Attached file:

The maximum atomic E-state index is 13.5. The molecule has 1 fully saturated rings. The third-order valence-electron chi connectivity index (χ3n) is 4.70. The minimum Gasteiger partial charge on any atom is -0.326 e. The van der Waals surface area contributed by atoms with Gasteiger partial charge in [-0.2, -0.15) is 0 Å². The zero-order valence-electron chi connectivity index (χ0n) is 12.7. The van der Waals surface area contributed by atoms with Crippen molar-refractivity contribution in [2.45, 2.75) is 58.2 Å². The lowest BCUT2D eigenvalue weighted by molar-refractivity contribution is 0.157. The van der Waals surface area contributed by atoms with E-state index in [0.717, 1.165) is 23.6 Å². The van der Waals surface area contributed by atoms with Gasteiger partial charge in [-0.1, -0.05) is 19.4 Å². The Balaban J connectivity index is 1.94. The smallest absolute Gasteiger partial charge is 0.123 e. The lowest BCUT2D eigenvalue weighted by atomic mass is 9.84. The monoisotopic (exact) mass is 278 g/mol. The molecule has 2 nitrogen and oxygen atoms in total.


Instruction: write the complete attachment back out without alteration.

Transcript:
The maximum atomic E-state index is 13.5. The molecule has 1 fully saturated rings. The third-order valence-electron chi connectivity index (χ3n) is 4.70. The minimum Gasteiger partial charge on any atom is -0.326 e. The van der Waals surface area contributed by atoms with Gasteiger partial charge in [-0.2, -0.15) is 0 Å². The zero-order valence-electron chi connectivity index (χ0n) is 12.7. The van der Waals surface area contributed by atoms with Crippen molar-refractivity contribution in [2.45, 2.75) is 58.2 Å². The lowest BCUT2D eigenvalue weighted by molar-refractivity contribution is 0.157. The van der Waals surface area contributed by atoms with E-state index in [0.717, 1.165) is 23.6 Å². The van der Waals surface area contributed by atoms with Gasteiger partial charge in [-0.1, -0.05) is 19.4 Å². The Balaban J connectivity index is 1.94. The smallest absolute Gasteiger partial charge is 0.123 e. The lowest BCUT2D eigenvalue weighted by atomic mass is 9.84. The monoisotopic (exact) mass is 278 g/mol. The molecule has 2 nitrogen and oxygen atoms in total.